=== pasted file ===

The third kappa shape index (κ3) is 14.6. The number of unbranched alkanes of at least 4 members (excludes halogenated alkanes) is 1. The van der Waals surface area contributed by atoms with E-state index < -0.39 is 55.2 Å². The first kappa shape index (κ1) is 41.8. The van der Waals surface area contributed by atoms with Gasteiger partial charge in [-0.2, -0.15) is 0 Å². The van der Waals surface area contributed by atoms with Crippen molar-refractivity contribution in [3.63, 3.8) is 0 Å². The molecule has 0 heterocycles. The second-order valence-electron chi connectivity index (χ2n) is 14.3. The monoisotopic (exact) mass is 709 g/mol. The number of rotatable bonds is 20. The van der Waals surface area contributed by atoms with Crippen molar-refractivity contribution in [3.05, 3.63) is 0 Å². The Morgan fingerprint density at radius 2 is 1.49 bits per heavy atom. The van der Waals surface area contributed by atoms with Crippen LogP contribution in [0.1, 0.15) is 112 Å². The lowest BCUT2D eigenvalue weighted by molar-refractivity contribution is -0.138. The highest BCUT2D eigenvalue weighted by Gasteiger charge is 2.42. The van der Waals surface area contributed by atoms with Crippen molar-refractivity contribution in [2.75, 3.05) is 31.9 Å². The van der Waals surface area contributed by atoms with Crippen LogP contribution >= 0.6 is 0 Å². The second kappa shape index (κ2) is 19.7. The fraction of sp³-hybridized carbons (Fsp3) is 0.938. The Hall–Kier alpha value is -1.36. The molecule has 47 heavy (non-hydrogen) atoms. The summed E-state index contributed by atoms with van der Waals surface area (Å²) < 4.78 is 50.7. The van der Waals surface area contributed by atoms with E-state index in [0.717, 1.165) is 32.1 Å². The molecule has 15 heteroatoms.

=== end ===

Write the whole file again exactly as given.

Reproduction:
The third kappa shape index (κ3) is 14.6. The number of unbranched alkanes of at least 4 members (excludes halogenated alkanes) is 1. The van der Waals surface area contributed by atoms with E-state index < -0.39 is 55.2 Å². The first kappa shape index (κ1) is 41.8. The van der Waals surface area contributed by atoms with Gasteiger partial charge in [-0.2, -0.15) is 0 Å². The van der Waals surface area contributed by atoms with Crippen molar-refractivity contribution in [3.63, 3.8) is 0 Å². The molecule has 0 heterocycles. The second-order valence-electron chi connectivity index (χ2n) is 14.3. The monoisotopic (exact) mass is 709 g/mol. The number of rotatable bonds is 20. The van der Waals surface area contributed by atoms with Crippen molar-refractivity contribution in [3.05, 3.63) is 0 Å². The Morgan fingerprint density at radius 2 is 1.49 bits per heavy atom. The van der Waals surface area contributed by atoms with Crippen LogP contribution in [0.1, 0.15) is 112 Å². The lowest BCUT2D eigenvalue weighted by molar-refractivity contribution is -0.138. The highest BCUT2D eigenvalue weighted by Gasteiger charge is 2.42. The van der Waals surface area contributed by atoms with Crippen molar-refractivity contribution in [2.75, 3.05) is 31.9 Å². The van der Waals surface area contributed by atoms with Crippen LogP contribution >= 0.6 is 0 Å². The second kappa shape index (κ2) is 19.7. The fraction of sp³-hybridized carbons (Fsp3) is 0.938. The Hall–Kier alpha value is -1.36. The molecule has 47 heavy (non-hydrogen) atoms. The summed E-state index contributed by atoms with van der Waals surface area (Å²) < 4.78 is 50.7. The van der Waals surface area contributed by atoms with E-state index in [0.717, 1.165) is 32.1 Å². The molecule has 15 heteroatoms.